State of Missouri to Create an Advance Health Care Directives RegistryNovember 2017
Missouri has enacted a new law establishing the Advance Health Care Directives Registry, intended to safely store advance health care directives online for direct access by authorized health care providers. The law instructs the Missouri Department of Health and Senior Services to contract with a third-party developer to design and build the registry. When the registry is complete, documents may be submitted electronically by licensed health care providers or licensed attorneys. All documents will be confidential and exempt from Missouri Sunshine Laws.
What Is an Advance Health Care Directive, and Why Do You Need One?
Under Missouri law, an advance health care directive is defined as a power of attorney for health care or a declaration signed by an adult containing his or her wishes regarding health care decisions. A power of attorney for health care allows you to appoint another person to make your health care decisions in the event that you become physically or mentally unable to communicate your wishes for medical care. A health care directive can be used to provide the clear and convincing evidence required under Missouri law as to whether you would wish to receive life-sustaining medical treatment.
In the absence of an advance health care directive, some states allow health care providers to follow the instructions of family members whom the law grants precedence. For example, instructions given by a spouse might be treated by the law as taking precedence over those that might have been given by adult children, parents, or siblings. However, this procedure is not the established law of Missouri. Without a valid durable power of attorney for health care and health care declaration, a court order might be necessary to appoint an individual to make decisions related to your health care and life-sustaining treatment. This court intervention and the associated expense, delay, and effort can be avoided by your having executed a health care directive and durable power of attorney. Once the registry is implemented, having your health care declaration and durable power of attorney for health care uploaded to the registry will allow your loved ones to act quickly and to alleviate the undue burden on them during an already difficult time.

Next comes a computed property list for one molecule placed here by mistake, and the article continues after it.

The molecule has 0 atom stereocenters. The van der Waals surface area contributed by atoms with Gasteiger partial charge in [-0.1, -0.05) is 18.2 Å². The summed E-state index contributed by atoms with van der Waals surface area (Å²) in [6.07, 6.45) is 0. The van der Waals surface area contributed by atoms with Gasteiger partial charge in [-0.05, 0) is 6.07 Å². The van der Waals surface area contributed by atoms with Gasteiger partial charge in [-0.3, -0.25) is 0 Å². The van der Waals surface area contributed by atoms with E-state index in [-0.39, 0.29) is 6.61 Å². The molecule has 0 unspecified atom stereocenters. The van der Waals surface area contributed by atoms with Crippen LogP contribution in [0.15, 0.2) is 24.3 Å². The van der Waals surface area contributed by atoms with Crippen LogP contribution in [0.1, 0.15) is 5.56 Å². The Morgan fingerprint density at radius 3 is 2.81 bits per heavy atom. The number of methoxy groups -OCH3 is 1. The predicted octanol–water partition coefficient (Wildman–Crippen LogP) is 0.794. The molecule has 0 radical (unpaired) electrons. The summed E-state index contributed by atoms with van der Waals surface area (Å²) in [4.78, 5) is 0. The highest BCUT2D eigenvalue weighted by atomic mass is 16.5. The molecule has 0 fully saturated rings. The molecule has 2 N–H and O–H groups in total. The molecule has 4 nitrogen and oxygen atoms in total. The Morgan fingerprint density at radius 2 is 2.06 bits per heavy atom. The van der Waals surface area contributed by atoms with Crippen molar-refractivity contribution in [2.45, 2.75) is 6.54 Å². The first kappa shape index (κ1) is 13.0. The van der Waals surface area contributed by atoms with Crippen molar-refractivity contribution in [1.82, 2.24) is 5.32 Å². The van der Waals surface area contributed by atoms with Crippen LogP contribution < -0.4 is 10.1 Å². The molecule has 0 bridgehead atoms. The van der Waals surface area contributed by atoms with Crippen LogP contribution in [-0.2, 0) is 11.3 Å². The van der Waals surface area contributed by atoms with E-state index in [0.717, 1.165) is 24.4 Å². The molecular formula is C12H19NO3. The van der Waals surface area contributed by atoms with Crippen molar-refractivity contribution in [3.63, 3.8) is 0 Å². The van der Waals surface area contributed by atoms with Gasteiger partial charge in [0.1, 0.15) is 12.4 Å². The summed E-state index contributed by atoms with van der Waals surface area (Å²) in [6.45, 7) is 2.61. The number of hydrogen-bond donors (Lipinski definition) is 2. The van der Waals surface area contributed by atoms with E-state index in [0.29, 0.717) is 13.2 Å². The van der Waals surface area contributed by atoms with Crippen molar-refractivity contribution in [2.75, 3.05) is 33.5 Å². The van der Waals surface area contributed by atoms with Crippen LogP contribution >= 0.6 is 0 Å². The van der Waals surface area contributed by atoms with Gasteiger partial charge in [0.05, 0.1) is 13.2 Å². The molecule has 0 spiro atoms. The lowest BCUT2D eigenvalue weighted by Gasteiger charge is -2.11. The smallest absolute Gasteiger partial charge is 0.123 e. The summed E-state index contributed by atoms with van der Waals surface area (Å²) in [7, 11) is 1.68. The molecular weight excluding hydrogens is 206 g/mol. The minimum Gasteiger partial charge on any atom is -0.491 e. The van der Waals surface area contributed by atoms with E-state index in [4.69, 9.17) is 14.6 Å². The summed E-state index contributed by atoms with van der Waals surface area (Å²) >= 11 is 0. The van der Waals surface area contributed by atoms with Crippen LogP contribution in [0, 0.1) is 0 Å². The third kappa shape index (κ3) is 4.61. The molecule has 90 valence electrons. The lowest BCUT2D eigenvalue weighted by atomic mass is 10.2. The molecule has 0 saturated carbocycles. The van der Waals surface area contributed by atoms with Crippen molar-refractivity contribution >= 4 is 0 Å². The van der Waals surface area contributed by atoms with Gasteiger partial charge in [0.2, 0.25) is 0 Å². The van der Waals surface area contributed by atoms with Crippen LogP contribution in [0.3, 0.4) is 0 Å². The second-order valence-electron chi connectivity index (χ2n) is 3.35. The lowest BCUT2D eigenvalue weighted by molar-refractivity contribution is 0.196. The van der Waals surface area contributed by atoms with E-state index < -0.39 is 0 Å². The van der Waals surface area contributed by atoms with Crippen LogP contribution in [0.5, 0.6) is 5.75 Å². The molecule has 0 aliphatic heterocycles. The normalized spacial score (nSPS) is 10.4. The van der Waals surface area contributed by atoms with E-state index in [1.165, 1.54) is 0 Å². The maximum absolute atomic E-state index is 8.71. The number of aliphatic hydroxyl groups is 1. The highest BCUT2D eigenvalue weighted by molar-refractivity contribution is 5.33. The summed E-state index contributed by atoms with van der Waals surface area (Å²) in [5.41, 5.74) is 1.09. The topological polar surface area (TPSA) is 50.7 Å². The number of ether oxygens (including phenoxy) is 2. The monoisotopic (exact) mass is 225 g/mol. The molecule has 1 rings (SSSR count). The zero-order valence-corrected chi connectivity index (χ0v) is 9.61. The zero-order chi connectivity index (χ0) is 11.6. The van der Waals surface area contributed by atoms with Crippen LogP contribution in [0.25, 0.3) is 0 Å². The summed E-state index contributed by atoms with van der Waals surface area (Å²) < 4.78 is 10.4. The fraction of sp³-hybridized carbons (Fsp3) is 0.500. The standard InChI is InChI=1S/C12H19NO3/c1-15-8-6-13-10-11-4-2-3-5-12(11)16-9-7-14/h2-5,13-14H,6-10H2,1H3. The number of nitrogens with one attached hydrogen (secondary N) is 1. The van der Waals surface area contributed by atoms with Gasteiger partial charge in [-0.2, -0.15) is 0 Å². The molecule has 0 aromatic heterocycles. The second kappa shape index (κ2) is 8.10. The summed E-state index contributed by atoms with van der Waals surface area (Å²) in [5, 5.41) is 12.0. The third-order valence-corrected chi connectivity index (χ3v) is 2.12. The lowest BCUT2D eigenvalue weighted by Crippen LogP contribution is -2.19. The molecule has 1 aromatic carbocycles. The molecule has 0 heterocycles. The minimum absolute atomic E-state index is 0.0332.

What Does This Mean for Health Care Providers?
Just as it is important for patients to execute an advance health care directive, physicians, hospitals, and other health care providers could also benefit from the existence of the registry. Absent an advance directive, doctors, nurses, and hospital staff can become entangled in family disputes or left waiting for a court to appoint a guardian to decide important and possibly life-or-death medical decisions. Putting the Advance Health Care Directives Registry to use could help avoid these problems and ease the process of caring for patients who are or become incapacitated.
Health care providers should encourage patients to consider their wishes regarding health care decisions, consult with a knowledgeable attorney, and execute advance health care directives accordingly. Furthermore, since licensed health care providers are authorized to submit documents into the registry, they should implement policies to obtain these documents and upload them. Finally, health care providers should train staff to check the registry promptly whenever a patient is or becomes incapacitated. In these ways, hospitals and other health care providers in Missouri will be in a position to take advantage of the Advance Health Care Directives Registry when it becomes available.
Please contact a Lewis Rice estate planning or health law attorney if you have any questions about this new development.